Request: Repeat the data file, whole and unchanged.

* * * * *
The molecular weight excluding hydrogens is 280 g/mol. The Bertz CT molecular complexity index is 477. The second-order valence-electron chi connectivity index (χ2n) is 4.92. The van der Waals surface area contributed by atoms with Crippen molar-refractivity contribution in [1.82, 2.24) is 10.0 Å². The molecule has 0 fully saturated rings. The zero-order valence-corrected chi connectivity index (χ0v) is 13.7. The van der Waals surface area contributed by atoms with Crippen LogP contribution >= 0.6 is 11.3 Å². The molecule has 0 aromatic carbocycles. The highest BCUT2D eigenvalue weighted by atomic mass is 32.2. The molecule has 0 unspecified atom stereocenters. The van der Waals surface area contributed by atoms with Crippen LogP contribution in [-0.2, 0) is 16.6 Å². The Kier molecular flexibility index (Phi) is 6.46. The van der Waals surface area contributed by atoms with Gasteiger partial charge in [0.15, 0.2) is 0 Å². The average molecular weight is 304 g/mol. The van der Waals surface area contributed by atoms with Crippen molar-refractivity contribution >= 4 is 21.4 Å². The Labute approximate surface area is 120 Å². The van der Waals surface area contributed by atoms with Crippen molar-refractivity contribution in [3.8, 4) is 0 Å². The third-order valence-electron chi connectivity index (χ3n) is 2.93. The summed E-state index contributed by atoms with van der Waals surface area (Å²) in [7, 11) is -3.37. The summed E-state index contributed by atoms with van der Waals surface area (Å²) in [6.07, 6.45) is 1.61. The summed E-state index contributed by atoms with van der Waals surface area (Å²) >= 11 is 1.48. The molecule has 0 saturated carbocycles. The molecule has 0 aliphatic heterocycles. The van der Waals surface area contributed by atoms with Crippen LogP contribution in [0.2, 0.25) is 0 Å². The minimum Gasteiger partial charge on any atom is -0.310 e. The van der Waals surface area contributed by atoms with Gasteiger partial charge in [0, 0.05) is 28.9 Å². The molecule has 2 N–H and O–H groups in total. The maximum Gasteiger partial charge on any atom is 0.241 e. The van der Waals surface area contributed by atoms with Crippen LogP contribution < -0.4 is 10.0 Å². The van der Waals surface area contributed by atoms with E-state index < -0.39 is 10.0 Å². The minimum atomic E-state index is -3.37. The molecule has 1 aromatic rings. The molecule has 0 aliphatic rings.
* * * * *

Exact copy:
The molecular weight excluding hydrogens is 280 g/mol. The Bertz CT molecular complexity index is 477. The second-order valence-electron chi connectivity index (χ2n) is 4.92. The van der Waals surface area contributed by atoms with Crippen molar-refractivity contribution in [1.82, 2.24) is 10.0 Å². The molecule has 0 fully saturated rings. The zero-order valence-corrected chi connectivity index (χ0v) is 13.7. The van der Waals surface area contributed by atoms with Crippen LogP contribution >= 0.6 is 11.3 Å². The molecule has 0 aromatic carbocycles. The highest BCUT2D eigenvalue weighted by atomic mass is 32.2. The molecule has 0 unspecified atom stereocenters. The van der Waals surface area contributed by atoms with Crippen LogP contribution in [-0.2, 0) is 16.6 Å². The Kier molecular flexibility index (Phi) is 6.46. The van der Waals surface area contributed by atoms with Gasteiger partial charge in [0.15, 0.2) is 0 Å². The average molecular weight is 304 g/mol. The van der Waals surface area contributed by atoms with Crippen molar-refractivity contribution >= 4 is 21.4 Å². The Labute approximate surface area is 120 Å². The van der Waals surface area contributed by atoms with Crippen molar-refractivity contribution in [3.8, 4) is 0 Å². The third-order valence-electron chi connectivity index (χ3n) is 2.93. The summed E-state index contributed by atoms with van der Waals surface area (Å²) in [7, 11) is -3.37. The summed E-state index contributed by atoms with van der Waals surface area (Å²) in [6.07, 6.45) is 1.61. The summed E-state index contributed by atoms with van der Waals surface area (Å²) >= 11 is 1.48. The molecule has 0 saturated carbocycles. The molecule has 0 aliphatic heterocycles. The van der Waals surface area contributed by atoms with Crippen LogP contribution in [0.2, 0.25) is 0 Å². The minimum Gasteiger partial charge on any atom is -0.310 e. The van der Waals surface area contributed by atoms with Gasteiger partial charge in [0, 0.05) is 28.9 Å². The molecule has 2 N–H and O–H groups in total. The maximum Gasteiger partial charge on any atom is 0.241 e. The van der Waals surface area contributed by atoms with Crippen LogP contribution < -0.4 is 10.0 Å². The van der Waals surface area contributed by atoms with E-state index < -0.39 is 10.0 Å². The minimum atomic E-state index is -3.37. The molecule has 1 aromatic rings. The molecule has 0 aliphatic rings.